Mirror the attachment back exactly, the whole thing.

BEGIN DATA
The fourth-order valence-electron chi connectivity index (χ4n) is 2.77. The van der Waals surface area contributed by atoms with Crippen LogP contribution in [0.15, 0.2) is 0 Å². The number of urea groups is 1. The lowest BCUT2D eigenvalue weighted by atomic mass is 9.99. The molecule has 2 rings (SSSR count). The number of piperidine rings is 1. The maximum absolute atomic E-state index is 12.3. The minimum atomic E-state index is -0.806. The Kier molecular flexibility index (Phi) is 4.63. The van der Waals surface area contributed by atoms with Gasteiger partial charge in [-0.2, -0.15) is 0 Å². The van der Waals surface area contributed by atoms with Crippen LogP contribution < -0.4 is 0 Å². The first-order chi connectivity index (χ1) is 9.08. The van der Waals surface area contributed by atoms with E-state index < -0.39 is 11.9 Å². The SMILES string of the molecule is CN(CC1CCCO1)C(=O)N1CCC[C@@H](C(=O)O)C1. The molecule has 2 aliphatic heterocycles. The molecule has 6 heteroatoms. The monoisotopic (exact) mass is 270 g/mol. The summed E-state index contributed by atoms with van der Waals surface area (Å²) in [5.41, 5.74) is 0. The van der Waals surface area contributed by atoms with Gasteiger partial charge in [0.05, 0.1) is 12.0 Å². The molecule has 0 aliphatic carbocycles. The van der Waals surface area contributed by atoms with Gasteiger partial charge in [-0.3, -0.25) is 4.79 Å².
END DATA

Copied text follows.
The fourth-order valence-electron chi connectivity index (χ4n) is 2.77. The van der Waals surface area contributed by atoms with Crippen LogP contribution in [0.15, 0.2) is 0 Å². The number of urea groups is 1. The lowest BCUT2D eigenvalue weighted by atomic mass is 9.99. The molecule has 2 rings (SSSR count). The number of piperidine rings is 1. The maximum absolute atomic E-state index is 12.3. The minimum atomic E-state index is -0.806. The Kier molecular flexibility index (Phi) is 4.63. The van der Waals surface area contributed by atoms with Gasteiger partial charge in [-0.2, -0.15) is 0 Å². The van der Waals surface area contributed by atoms with Crippen LogP contribution < -0.4 is 0 Å². The first-order chi connectivity index (χ1) is 9.08. The van der Waals surface area contributed by atoms with E-state index < -0.39 is 11.9 Å². The SMILES string of the molecule is CN(CC1CCCO1)C(=O)N1CCC[C@@H](C(=O)O)C1. The molecule has 2 aliphatic heterocycles. The molecule has 6 heteroatoms. The monoisotopic (exact) mass is 270 g/mol. The summed E-state index contributed by atoms with van der Waals surface area (Å²) in [5.41, 5.74) is 0. The van der Waals surface area contributed by atoms with Gasteiger partial charge in [0.05, 0.1) is 12.0 Å². The molecule has 0 aliphatic carbocycles. The van der Waals surface area contributed by atoms with Gasteiger partial charge in [-0.3, -0.25) is 4.79 Å².